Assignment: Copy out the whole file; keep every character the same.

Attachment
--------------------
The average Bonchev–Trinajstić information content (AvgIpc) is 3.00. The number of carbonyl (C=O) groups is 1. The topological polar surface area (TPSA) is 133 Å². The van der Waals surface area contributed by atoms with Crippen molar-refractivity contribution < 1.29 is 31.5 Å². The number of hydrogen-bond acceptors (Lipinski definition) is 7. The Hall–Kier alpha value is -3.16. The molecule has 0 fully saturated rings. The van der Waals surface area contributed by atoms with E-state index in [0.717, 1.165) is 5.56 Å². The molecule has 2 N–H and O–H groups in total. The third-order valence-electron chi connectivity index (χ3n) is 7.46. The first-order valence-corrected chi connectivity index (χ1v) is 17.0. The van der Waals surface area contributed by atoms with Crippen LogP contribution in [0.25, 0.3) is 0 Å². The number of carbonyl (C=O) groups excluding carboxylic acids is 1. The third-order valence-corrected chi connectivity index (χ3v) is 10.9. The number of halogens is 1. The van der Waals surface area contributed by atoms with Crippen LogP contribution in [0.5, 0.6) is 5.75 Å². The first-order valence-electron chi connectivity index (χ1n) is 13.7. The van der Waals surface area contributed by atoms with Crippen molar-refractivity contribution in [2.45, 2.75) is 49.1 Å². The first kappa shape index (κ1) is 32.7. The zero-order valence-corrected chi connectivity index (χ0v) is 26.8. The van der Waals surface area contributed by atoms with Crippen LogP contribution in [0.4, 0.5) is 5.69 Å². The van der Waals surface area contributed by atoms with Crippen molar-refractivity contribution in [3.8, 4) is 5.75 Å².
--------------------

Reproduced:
The average Bonchev–Trinajstić information content (AvgIpc) is 3.00. The number of carbonyl (C=O) groups is 1. The topological polar surface area (TPSA) is 133 Å². The van der Waals surface area contributed by atoms with Crippen molar-refractivity contribution < 1.29 is 31.5 Å². The number of hydrogen-bond acceptors (Lipinski definition) is 7. The Hall–Kier alpha value is -3.16. The molecule has 0 fully saturated rings. The van der Waals surface area contributed by atoms with E-state index in [0.717, 1.165) is 5.56 Å². The molecule has 2 N–H and O–H groups in total. The third-order valence-electron chi connectivity index (χ3n) is 7.46. The first-order valence-corrected chi connectivity index (χ1v) is 17.0. The van der Waals surface area contributed by atoms with Crippen LogP contribution in [0.25, 0.3) is 0 Å². The number of carbonyl (C=O) groups excluding carboxylic acids is 1. The third-order valence-corrected chi connectivity index (χ3v) is 10.9. The number of halogens is 1. The van der Waals surface area contributed by atoms with Crippen LogP contribution in [0.5, 0.6) is 5.75 Å². The first-order valence-electron chi connectivity index (χ1n) is 13.7. The van der Waals surface area contributed by atoms with Crippen molar-refractivity contribution in [2.45, 2.75) is 49.1 Å². The first kappa shape index (κ1) is 32.7. The zero-order valence-corrected chi connectivity index (χ0v) is 26.8. The van der Waals surface area contributed by atoms with Crippen LogP contribution in [0.4, 0.5) is 5.69 Å². The van der Waals surface area contributed by atoms with Crippen molar-refractivity contribution in [3.8, 4) is 5.75 Å².